Alexa Bliss (and Lilly) would sell more merchandise than any other active WWE star

The descent into madness of Alexa Bliss (kayfabe) has resulted in strong merchandise sales, polarizing as they are.

In a recent report by American Bookmakers, Bliss’ Lilly Doll was listed behind Stone Cold Steve Austin as WWE’s top-selling merchandise. Austin’s Legacy Championship Collector’s title tops the list with estimated earnings of $1,359,984. Bliss’ Lilly Doll came second, with $863,712. In fact, total sales of Bliss merchandise came in at over $1.6 million, trailing Austin ($3.7 million) and John Cena ($2.6 million).

Bliss cryptically tweeted a GIF of her and the polarizing plush doll yesterday, possibly in reaction to the story.

Bliss has portrayed a darker, infantilized version of herself since aligning herself with Bray Wyatt in 2020. Shortly after, the character was slammed by fans and critics during a bizarre storyline alongside Wyatt and Randy Orton.

“If you enjoyed this ridiculous story more than I did, then you probably enjoyed it a lot more than I did,” said Jason Powell of following a supernatural match between Orton and Bliss.

Last year, WWE rolled out the Lilly dolls as merchandise during SummerSlam week. WWE officials reportedly kept a watchful eye on Lilly doll sales during SummerSlam week to determine if the character would be sustainable in the future. This was clearly the case as not only does the character persist to this day, but the plush dolls would have sell.

“Lilly is available on @WWEShop!! Well…when she’s back in stock. Keeps selling out…damn [winking emoji]“Bliss said in a Tweeter respond to criticism of his reservation.

WWE’s Best-Selling Superstars (According To US Bookmakers)

  1. Stone Cold Steve Austin | $3,657,224
  1. John Cena | $2,649,836
  1. Alexa Bliss | $1,645,945
  1. n Wo | $1,292,561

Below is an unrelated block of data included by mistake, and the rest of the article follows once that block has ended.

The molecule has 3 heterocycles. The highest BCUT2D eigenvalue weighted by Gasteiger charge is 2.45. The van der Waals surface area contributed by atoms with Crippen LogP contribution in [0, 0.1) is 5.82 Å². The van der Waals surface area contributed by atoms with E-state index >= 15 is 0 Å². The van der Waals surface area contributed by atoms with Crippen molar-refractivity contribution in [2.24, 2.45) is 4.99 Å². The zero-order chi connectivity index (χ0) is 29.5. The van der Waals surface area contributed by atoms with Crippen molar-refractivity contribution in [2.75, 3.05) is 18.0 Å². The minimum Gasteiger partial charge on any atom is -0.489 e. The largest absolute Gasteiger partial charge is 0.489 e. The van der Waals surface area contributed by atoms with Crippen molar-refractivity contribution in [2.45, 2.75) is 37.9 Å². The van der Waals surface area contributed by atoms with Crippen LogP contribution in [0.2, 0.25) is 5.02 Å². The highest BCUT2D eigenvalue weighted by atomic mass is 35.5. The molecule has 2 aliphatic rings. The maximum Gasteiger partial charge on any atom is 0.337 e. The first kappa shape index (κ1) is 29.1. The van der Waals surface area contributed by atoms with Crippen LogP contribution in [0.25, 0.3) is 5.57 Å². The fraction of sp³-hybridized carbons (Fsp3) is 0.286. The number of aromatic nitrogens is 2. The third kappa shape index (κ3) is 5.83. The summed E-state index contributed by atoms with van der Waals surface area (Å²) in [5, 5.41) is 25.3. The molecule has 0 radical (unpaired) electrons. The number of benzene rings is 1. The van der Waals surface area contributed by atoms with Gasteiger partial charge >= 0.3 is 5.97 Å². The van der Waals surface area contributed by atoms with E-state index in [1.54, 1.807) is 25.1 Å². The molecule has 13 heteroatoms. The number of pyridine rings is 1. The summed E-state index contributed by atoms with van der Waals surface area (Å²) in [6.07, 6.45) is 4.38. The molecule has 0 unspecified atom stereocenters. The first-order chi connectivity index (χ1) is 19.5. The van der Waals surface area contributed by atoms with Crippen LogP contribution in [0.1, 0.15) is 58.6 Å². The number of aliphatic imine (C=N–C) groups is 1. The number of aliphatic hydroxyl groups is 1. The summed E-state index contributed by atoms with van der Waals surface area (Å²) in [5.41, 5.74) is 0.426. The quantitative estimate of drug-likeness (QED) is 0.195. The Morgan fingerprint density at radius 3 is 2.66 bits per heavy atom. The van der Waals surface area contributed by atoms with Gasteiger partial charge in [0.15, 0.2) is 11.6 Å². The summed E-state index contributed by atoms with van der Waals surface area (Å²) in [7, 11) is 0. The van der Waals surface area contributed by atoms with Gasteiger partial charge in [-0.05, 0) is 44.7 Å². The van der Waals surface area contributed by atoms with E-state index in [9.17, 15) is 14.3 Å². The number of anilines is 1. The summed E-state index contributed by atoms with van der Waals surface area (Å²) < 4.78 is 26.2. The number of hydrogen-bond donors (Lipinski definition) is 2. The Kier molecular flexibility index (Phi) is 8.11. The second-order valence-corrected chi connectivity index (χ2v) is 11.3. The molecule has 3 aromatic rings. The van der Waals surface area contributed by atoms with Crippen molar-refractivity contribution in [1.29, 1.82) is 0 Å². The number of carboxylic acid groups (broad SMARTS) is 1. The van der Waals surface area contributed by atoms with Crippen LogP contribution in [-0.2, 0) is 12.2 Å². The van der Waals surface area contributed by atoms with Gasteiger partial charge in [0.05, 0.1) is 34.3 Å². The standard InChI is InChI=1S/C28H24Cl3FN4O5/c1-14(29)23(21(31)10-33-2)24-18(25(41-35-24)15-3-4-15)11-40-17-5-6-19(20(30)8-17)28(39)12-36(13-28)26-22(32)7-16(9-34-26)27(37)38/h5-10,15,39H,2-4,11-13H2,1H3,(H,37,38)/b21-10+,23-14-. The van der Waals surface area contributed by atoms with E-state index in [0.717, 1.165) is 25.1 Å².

1. roman reigns | $1,164,253
  1. The Rock | $992,114
  1. jimmy uso | $885,930
  1. jeyuso | $862,130
  1. Ultimate Warrior | $825,841
  1. Eddie Guerrero | $704,436

Bliss’ Merchandise Empire reveals multiple uncomfortable truths about the wrestling business for both WWE and die-hard fans who monolithically hate Evil Alexa. For WWE, Bliss is one of a very small handful of active stars capable of moving cargo. Of the top-selling WWE Superstars, only Bliss, Reigns and The Usos are full-time performers. Reigns and The Usos are currently WWE’s top stars on SmackDown as The Bloodline, so essentially only two entities make the WWE Top 10: Bliss and The Bloodline. The remaining 60% of the Top 10 is made up of stars from past eras such as The Rock, John Cena, Steve Austin and The New World Order.

For die-hard fans, Bliss’ success under a new persona is an indictment of their fondness for “professional wrestling,” which takes itself so seriously it alienates casual fans. Modern pro wrestling attracting a strictly hardcore audience is a harsh reality that both CM Punk and Tony Khan recently admitted.

Alexa Bliss’ chart-topping merchandise sales suggest the interests of hardcore fans don’t match those of WWE’s paying customers. Although WWE’s viewership has aged in recent years, the promotion’s TV-PG product intends to market itself to families. Attracting a younger audience is one of main goals of the Nick Khan administration.

Bliss’ last live appearance teased a possible transformation back to her original persona. After Charlotte Flair defeated Bliss to retain the Raw Women’s Championship at WWE Extreme Rules, Flair tore the Lilly Doll apart, causing Bliss to launch into a tirade.

Bliss returned to television in a pre-recorded therapy vignette. While the introduction of a therapist might point to an exorcism bringing Bliss back from darkness, sales of Bliss’ Lilly doll might suggest otherwise.